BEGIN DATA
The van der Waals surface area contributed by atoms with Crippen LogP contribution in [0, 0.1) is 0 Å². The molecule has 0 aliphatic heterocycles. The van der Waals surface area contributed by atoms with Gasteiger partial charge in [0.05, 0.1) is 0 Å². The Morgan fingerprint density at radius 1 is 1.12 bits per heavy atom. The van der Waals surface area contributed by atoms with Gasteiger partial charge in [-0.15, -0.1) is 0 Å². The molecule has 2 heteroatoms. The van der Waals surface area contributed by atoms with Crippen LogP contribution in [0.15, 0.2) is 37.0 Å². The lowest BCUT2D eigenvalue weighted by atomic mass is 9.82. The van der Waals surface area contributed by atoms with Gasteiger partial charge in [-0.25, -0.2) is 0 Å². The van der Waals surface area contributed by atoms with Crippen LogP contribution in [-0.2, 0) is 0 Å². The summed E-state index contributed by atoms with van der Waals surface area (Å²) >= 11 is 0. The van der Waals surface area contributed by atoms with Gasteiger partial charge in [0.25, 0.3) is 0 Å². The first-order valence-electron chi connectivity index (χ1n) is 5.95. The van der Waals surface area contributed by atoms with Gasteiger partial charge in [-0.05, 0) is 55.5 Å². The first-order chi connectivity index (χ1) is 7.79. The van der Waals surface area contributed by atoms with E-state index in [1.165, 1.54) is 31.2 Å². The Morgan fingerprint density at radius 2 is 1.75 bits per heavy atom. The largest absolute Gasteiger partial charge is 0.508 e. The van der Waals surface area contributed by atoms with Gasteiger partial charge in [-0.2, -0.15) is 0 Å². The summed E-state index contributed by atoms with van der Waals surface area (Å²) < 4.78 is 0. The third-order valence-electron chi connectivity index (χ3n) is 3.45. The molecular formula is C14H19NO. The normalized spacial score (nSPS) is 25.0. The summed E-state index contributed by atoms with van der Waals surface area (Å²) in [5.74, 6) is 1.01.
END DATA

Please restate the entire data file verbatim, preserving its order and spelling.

The van der Waals surface area contributed by atoms with Crippen LogP contribution in [0, 0.1) is 0 Å². The molecule has 0 aliphatic heterocycles. The van der Waals surface area contributed by atoms with Gasteiger partial charge in [0.05, 0.1) is 0 Å². The Morgan fingerprint density at radius 1 is 1.12 bits per heavy atom. The van der Waals surface area contributed by atoms with Gasteiger partial charge in [-0.15, -0.1) is 0 Å². The molecule has 2 heteroatoms. The van der Waals surface area contributed by atoms with Crippen LogP contribution in [0.15, 0.2) is 37.0 Å². The lowest BCUT2D eigenvalue weighted by atomic mass is 9.82. The van der Waals surface area contributed by atoms with Gasteiger partial charge in [-0.25, -0.2) is 0 Å². The van der Waals surface area contributed by atoms with Crippen LogP contribution in [-0.2, 0) is 0 Å². The summed E-state index contributed by atoms with van der Waals surface area (Å²) >= 11 is 0. The van der Waals surface area contributed by atoms with Gasteiger partial charge in [0.25, 0.3) is 0 Å². The first-order valence-electron chi connectivity index (χ1n) is 5.95. The van der Waals surface area contributed by atoms with Gasteiger partial charge in [-0.05, 0) is 55.5 Å². The first-order chi connectivity index (χ1) is 7.79. The van der Waals surface area contributed by atoms with E-state index in [1.165, 1.54) is 31.2 Å². The Morgan fingerprint density at radius 2 is 1.75 bits per heavy atom. The largest absolute Gasteiger partial charge is 0.508 e. The van der Waals surface area contributed by atoms with Gasteiger partial charge in [-0.2, -0.15) is 0 Å². The summed E-state index contributed by atoms with van der Waals surface area (Å²) < 4.78 is 0. The third-order valence-electron chi connectivity index (χ3n) is 3.45. The molecular formula is C14H19NO. The normalized spacial score (nSPS) is 25.0. The summed E-state index contributed by atoms with van der Waals surface area (Å²) in [5.74, 6) is 1.01.